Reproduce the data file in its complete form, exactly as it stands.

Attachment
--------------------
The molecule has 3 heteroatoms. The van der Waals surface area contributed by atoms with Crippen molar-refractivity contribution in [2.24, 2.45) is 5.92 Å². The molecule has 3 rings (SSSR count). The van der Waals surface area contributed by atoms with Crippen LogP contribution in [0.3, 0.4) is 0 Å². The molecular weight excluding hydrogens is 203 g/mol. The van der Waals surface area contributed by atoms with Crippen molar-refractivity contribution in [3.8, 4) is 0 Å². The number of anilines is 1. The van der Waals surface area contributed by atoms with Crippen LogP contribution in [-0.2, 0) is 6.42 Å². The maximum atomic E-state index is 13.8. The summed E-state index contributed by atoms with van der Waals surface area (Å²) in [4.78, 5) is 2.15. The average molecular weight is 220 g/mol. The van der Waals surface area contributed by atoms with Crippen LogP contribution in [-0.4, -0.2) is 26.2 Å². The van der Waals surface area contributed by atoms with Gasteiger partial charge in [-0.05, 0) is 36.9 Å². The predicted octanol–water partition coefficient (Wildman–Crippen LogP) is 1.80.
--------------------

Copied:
The molecule has 3 heteroatoms. The van der Waals surface area contributed by atoms with Crippen molar-refractivity contribution in [2.24, 2.45) is 5.92 Å². The molecule has 3 rings (SSSR count). The van der Waals surface area contributed by atoms with Crippen LogP contribution in [0.3, 0.4) is 0 Å². The molecular weight excluding hydrogens is 203 g/mol. The van der Waals surface area contributed by atoms with Crippen molar-refractivity contribution in [3.8, 4) is 0 Å². The number of anilines is 1. The van der Waals surface area contributed by atoms with Crippen LogP contribution in [-0.2, 0) is 6.42 Å². The maximum atomic E-state index is 13.8. The summed E-state index contributed by atoms with van der Waals surface area (Å²) in [4.78, 5) is 2.15. The average molecular weight is 220 g/mol. The van der Waals surface area contributed by atoms with Crippen LogP contribution in [-0.4, -0.2) is 26.2 Å². The van der Waals surface area contributed by atoms with Gasteiger partial charge in [-0.05, 0) is 36.9 Å². The predicted octanol–water partition coefficient (Wildman–Crippen LogP) is 1.80.